Hatching hope: ducks and microfinance in Myanmar

January 7, 2016
Daw Mar Mar Swe at her home in Myanmar.

Daw Mar Mar Swe is "mother duck" to a family of 72 who quickly and obediently follow the instructions of her quacks.

Eight years ago, life changed for Daw Mar Mar Swe when she took her first loan from Pact, 70,000 kyats, enabling her to purchase her first duckling at a cost of 650 kyat.

This was an act of faith and a calculated risk for Daw Mar Mar Swe, who had been burdened by debt and fear for five years since her husband passed away. “He was sick for a long time and I borrowed a lot of money from the village money lender to pay for medication and treatment," she says. "The burden of the loans sat on my shoulders. I worried all the time about paying it back, because I had ten per cent interest to pay each month.”

Desperately worried about providing for her four children, Daw Mar Mar Swe sold five acres from her family's eight-acre farm. However, she remained in debt to the money lender and each year she had to take out three loans from a government bank to plant her remaining three acres.

The Pact Global Microfinance Fund (PGMF) project, funded by LIFT, released Daw Mar Mar Swe from her life of bondage to the money lender. Four months after purchasing them, her ducklings started to lay eggs. The eggs hatched hope in Mar Mar Swe’s life and gradually she cleared her debts. She built a duck shelter and stocked her duck farm. Ducks stop laying after two years and are then sold for meat.

LIFT, the Livelihoods and Food Security Trust Fund, is pleased to fund Pact Global Microfinance to provide loans to rural people with limited livelihoods choices to help them become income secure.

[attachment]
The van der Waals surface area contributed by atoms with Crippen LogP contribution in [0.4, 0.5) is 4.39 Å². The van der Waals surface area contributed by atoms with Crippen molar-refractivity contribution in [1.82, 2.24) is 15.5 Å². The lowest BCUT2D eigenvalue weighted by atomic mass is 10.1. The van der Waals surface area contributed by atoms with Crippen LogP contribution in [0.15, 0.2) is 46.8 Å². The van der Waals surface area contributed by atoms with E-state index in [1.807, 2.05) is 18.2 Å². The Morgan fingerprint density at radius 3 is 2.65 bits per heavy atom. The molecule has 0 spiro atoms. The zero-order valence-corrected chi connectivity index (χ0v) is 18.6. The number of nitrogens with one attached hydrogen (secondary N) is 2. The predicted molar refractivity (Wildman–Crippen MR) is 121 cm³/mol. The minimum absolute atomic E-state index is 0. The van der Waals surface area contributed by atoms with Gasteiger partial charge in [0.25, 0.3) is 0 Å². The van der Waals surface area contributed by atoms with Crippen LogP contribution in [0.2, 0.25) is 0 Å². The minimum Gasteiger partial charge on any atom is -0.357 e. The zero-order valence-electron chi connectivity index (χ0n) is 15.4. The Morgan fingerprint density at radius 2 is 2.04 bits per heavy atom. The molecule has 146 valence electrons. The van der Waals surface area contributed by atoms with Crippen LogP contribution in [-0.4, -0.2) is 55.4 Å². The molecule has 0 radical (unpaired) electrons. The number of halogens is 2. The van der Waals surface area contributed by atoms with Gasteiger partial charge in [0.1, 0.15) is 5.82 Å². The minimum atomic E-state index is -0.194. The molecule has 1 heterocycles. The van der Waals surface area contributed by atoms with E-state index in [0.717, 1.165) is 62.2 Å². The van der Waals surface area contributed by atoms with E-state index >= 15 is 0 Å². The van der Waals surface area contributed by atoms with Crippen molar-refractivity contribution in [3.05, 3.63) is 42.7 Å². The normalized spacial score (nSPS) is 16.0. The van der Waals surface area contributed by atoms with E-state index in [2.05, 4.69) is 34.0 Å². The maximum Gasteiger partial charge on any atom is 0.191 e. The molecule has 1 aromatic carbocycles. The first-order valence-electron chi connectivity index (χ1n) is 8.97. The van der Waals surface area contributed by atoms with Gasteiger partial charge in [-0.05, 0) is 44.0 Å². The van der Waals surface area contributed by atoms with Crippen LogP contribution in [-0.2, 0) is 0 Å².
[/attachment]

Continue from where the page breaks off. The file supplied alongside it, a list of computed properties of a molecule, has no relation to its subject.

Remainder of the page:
By the end of 2015, LIFT had provided access to affordable credit to more than 250,000 households, mainly through partners PGMF and Proximity Finance. About 75 percent of borrowers are women, and LIFT partners now provide financial services to nearly 80 percent of all microfinance clients in Myanmar.

Daw Mar Mar Swe now has income, not only from her eggs, but also her other diversified investments: a fish farm, her three-acre paddy farm, a betel plantation and a vegetable garden that she replants with seeds from her previous year’s harvest.

Her greatest joy is that she can educate her youngest two children, control her finances and live without the fear of debt. ”The PGMF interest rate of 2.5 percent a month reduced my burden, let me pay off all my debts and improve my livelihood,” she says.

Daw Mar Mar Swe smiled as she turned to her flock in the stream. She gave a quick quack and with a swish, every one of her ducks swam back.

Story and photos courtesy of Jenny Macintyre and LIFT.

LIFT is a multi-donor trust fund that improves the lives and prospects of rural poor people in Myanmar, with generous contributions from the United Kingdom, European Union, Australia, Denmark, France, Ireland, Italy, Luxembourg, the Netherlands, New Zealand, Switzerland, Sweden and the United States, and, from the private sector, the Mitsubishi Corporation. Aside from financing more than 90 projects to date, LIFT provides technical expertise, targeted research and its position of oversight to improve program design and cohesion for better overall impact. LIFT also works closely with the government of Myanmar to promote pro-poor policies.